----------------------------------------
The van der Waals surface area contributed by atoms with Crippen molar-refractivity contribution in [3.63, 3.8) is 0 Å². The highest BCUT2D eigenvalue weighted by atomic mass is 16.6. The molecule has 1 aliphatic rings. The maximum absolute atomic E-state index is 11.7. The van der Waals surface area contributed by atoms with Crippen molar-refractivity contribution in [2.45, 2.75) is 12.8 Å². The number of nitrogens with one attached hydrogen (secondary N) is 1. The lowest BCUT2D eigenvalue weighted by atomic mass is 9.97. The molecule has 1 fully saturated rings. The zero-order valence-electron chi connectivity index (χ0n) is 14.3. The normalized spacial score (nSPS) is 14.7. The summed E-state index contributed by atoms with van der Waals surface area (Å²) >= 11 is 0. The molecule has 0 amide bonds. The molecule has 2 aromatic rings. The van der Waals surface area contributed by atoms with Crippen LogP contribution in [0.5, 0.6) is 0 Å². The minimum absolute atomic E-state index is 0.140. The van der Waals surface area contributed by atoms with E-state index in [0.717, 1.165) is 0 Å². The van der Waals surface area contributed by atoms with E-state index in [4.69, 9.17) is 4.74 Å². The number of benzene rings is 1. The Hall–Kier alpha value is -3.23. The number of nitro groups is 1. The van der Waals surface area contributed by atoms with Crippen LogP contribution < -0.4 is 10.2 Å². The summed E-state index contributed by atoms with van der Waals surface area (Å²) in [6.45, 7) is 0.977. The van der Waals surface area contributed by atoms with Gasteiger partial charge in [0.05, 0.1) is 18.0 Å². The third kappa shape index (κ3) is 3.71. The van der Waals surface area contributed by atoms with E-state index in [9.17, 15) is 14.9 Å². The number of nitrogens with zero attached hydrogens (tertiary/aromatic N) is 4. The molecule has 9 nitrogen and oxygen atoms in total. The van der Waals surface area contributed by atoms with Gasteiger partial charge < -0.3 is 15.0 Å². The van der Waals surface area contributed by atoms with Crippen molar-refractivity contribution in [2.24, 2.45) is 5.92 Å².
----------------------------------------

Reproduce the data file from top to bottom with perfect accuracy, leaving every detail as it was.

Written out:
The van der Waals surface area contributed by atoms with Crippen molar-refractivity contribution in [3.63, 3.8) is 0 Å². The highest BCUT2D eigenvalue weighted by atomic mass is 16.6. The molecule has 1 aliphatic rings. The maximum absolute atomic E-state index is 11.7. The van der Waals surface area contributed by atoms with Crippen molar-refractivity contribution in [2.45, 2.75) is 12.8 Å². The number of nitrogens with one attached hydrogen (secondary N) is 1. The lowest BCUT2D eigenvalue weighted by atomic mass is 9.97. The molecule has 1 fully saturated rings. The zero-order valence-electron chi connectivity index (χ0n) is 14.3. The normalized spacial score (nSPS) is 14.7. The summed E-state index contributed by atoms with van der Waals surface area (Å²) >= 11 is 0. The molecule has 0 amide bonds. The molecule has 2 aromatic rings. The van der Waals surface area contributed by atoms with Crippen LogP contribution in [0.5, 0.6) is 0 Å². The minimum absolute atomic E-state index is 0.140. The van der Waals surface area contributed by atoms with E-state index in [0.717, 1.165) is 0 Å². The van der Waals surface area contributed by atoms with E-state index in [4.69, 9.17) is 4.74 Å². The number of benzene rings is 1. The Hall–Kier alpha value is -3.23. The number of nitro groups is 1. The van der Waals surface area contributed by atoms with Crippen LogP contribution < -0.4 is 10.2 Å². The summed E-state index contributed by atoms with van der Waals surface area (Å²) in [6.45, 7) is 0.977. The van der Waals surface area contributed by atoms with Gasteiger partial charge in [0.05, 0.1) is 18.0 Å². The third kappa shape index (κ3) is 3.71. The van der Waals surface area contributed by atoms with E-state index in [9.17, 15) is 14.9 Å². The number of nitrogens with zero attached hydrogens (tertiary/aromatic N) is 4. The molecule has 9 nitrogen and oxygen atoms in total. The van der Waals surface area contributed by atoms with Gasteiger partial charge < -0.3 is 15.0 Å². The van der Waals surface area contributed by atoms with Crippen molar-refractivity contribution in [2.24, 2.45) is 5.92 Å².